Similarly, Zee5 gains subscribers because of the presence of Zee serials online, and has been able to collect 4.64 million of them as of now. ALTBalaji, a subsidiary of Balaji Telefilms has acquired 6.27 million subscribers with the help of its shows that use the freedom of online streaming to provide more risque content.
Rasika Duggal, Vikrant Massey, Shweta Tripathi, Sobhita Dhulipala, Arjun Mathur, Kalki Koechlin and others have found mainstream success because of their shows that are available on different streaming services. Radhika Apte’s performance in Anurag Kashyap’s short film, which was the part of anthology movie, Lust Stories, garnered her an International Emmy Award nomination. She has already nabbed her next role in the International series, co-starring Hollywood star Charlie Hunnam, Shantaram; an AppleTV original series based on the book of the same name.
The streaming platforms have provided a chance for character actors, like Manoj Bajpayee to flourish in shows that give them expansive character arcs and challenge them as performers. Television personalities like Divyanka Tripathi, Sakshi Tanwar and Shweta Tripathi have also dipped their toes in the concise storytelling mode: their series are available as ALTBalaji. Bollywood is notorious for its preference to nepotism, but the streaming services are steadily opening doors for actors with talent to show their skills without the fear of being sidelined to coddle the egos of the biggies. This also creates a curiosity among people, and when the burden of a big star if lifted, they can also lower their expectations and be pleasantly surprised with the results.
Hits and Misses
Of course, not everything that comes on streaming services with carefully cultivated hype can sustain the interest of the viewers. Amazon Prime’s Made in Heaven, and The Family Man stood out because of the treatment of bold content and the coherent vision of their creators. On the other hand, Netflix’s Sacred Games Season 2 was met with a tepid response. Without any compelling new characters and lack of emotional attachment, the show felt a lot like a rehash of the first season, minus the audacious bits of political commentary. Bard of Blood, with a production cost of 50 crores, and starring Emraan Hashmi was relative failure because of its inability to thrill audiences with the espionage storyline like it had intended. Vishal Bhardwaj’s Midnight Children series, to be adapted from the book of the same name by Salman Rushdie, was supposed to be launched by Netflix, but has been put on hold because of budget issues. It’s clear that the companies need to be certain about the interest, and number of returning viewers before they can invest in projects.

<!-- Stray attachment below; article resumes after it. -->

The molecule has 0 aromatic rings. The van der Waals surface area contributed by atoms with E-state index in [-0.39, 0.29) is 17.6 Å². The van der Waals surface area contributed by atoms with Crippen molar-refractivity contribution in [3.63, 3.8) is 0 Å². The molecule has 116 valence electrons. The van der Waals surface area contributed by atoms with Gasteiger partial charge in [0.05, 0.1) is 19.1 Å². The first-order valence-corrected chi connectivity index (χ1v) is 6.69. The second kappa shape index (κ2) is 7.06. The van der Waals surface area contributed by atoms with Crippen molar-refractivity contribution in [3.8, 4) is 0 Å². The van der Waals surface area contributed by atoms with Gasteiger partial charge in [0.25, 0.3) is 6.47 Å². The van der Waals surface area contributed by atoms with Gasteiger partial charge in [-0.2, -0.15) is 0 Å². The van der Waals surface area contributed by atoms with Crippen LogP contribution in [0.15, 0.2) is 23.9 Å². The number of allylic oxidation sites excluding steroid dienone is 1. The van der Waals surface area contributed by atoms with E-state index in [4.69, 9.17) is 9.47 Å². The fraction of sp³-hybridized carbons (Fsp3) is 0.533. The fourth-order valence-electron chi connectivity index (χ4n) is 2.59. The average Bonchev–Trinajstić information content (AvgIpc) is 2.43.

This year, Netflix launched a mobile plan that costs only Rs. 199 per month. It’s the cheapest subscription plan the company has announced yet. Netflix has a strong hold of 46.15 million subscribers in India, which it plans to push to 92.32 million by 2024. It plans to roll out 24 feature films and 16 web series in the country next year.
It’s also going to spend $420 million on original content for the Indian audiences. Hotstar, which has a healthy subscriber population of 15 million. Amazon Prime is a little behind, with a reported 7 million subscribers, but it looking at the recent spike of popularity of its content, it certainly will see a lot of increase in viewers.
All this being said, the local television networks still have a firm hold on the Indian viewers. What’s new, may not always be interesting to people who just want to enjoy daily soaps on television. And the arrival of various apps and streaming services, like Hotstar, Zee5, which have a library of all these serials may hinder their interest in anything else. The streaming services have come a long way in India. They’ve created a niche for themselves. Let’s see if they are successful at expanding it or not.